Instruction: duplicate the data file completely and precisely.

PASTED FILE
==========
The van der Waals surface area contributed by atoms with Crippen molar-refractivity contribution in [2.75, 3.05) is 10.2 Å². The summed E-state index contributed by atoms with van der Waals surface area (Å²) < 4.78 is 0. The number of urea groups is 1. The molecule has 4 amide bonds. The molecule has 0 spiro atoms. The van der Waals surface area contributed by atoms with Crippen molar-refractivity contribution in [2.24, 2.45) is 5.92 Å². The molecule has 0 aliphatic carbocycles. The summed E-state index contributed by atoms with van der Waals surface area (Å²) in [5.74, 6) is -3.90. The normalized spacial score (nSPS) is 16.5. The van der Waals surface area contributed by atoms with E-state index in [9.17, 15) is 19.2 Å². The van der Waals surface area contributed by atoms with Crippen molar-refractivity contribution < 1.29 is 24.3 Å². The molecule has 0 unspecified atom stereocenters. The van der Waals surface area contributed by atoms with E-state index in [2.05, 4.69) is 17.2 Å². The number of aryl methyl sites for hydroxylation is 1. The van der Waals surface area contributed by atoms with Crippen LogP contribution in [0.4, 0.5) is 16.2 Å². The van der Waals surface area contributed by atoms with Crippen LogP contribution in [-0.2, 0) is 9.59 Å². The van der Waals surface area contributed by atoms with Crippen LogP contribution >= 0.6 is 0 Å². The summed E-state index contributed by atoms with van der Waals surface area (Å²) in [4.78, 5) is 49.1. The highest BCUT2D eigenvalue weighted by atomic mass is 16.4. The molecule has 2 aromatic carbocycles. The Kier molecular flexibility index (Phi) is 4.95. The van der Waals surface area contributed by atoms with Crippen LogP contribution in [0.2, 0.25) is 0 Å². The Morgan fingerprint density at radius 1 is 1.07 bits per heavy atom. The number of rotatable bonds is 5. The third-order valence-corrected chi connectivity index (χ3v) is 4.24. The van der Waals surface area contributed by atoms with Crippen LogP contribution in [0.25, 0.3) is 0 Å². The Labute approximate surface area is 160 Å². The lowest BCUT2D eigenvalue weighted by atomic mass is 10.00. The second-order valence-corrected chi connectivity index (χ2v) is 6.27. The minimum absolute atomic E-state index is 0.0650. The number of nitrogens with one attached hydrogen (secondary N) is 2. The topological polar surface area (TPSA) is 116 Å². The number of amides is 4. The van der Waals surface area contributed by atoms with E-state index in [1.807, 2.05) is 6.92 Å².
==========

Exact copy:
The van der Waals surface area contributed by atoms with Crippen molar-refractivity contribution in [2.75, 3.05) is 10.2 Å². The summed E-state index contributed by atoms with van der Waals surface area (Å²) < 4.78 is 0. The number of urea groups is 1. The molecule has 4 amide bonds. The molecule has 0 spiro atoms. The van der Waals surface area contributed by atoms with Crippen molar-refractivity contribution in [2.24, 2.45) is 5.92 Å². The molecule has 0 aliphatic carbocycles. The summed E-state index contributed by atoms with van der Waals surface area (Å²) in [5.74, 6) is -3.90. The normalized spacial score (nSPS) is 16.5. The van der Waals surface area contributed by atoms with E-state index in [9.17, 15) is 19.2 Å². The van der Waals surface area contributed by atoms with Crippen molar-refractivity contribution < 1.29 is 24.3 Å². The molecule has 0 unspecified atom stereocenters. The van der Waals surface area contributed by atoms with E-state index in [2.05, 4.69) is 17.2 Å². The number of aryl methyl sites for hydroxylation is 1. The van der Waals surface area contributed by atoms with Crippen LogP contribution in [0.4, 0.5) is 16.2 Å². The van der Waals surface area contributed by atoms with Crippen LogP contribution in [-0.2, 0) is 9.59 Å². The van der Waals surface area contributed by atoms with Crippen LogP contribution >= 0.6 is 0 Å². The summed E-state index contributed by atoms with van der Waals surface area (Å²) in [4.78, 5) is 49.1. The highest BCUT2D eigenvalue weighted by atomic mass is 16.4. The molecule has 2 aromatic carbocycles. The Kier molecular flexibility index (Phi) is 4.95. The van der Waals surface area contributed by atoms with Crippen LogP contribution in [0.2, 0.25) is 0 Å². The Morgan fingerprint density at radius 1 is 1.07 bits per heavy atom. The number of rotatable bonds is 5. The third-order valence-corrected chi connectivity index (χ3v) is 4.24. The van der Waals surface area contributed by atoms with Crippen LogP contribution in [0.25, 0.3) is 0 Å². The Labute approximate surface area is 160 Å². The lowest BCUT2D eigenvalue weighted by atomic mass is 10.00. The second-order valence-corrected chi connectivity index (χ2v) is 6.27. The minimum absolute atomic E-state index is 0.0650. The number of nitrogens with one attached hydrogen (secondary N) is 2. The topological polar surface area (TPSA) is 116 Å². The number of amides is 4. The van der Waals surface area contributed by atoms with E-state index in [1.807, 2.05) is 6.92 Å².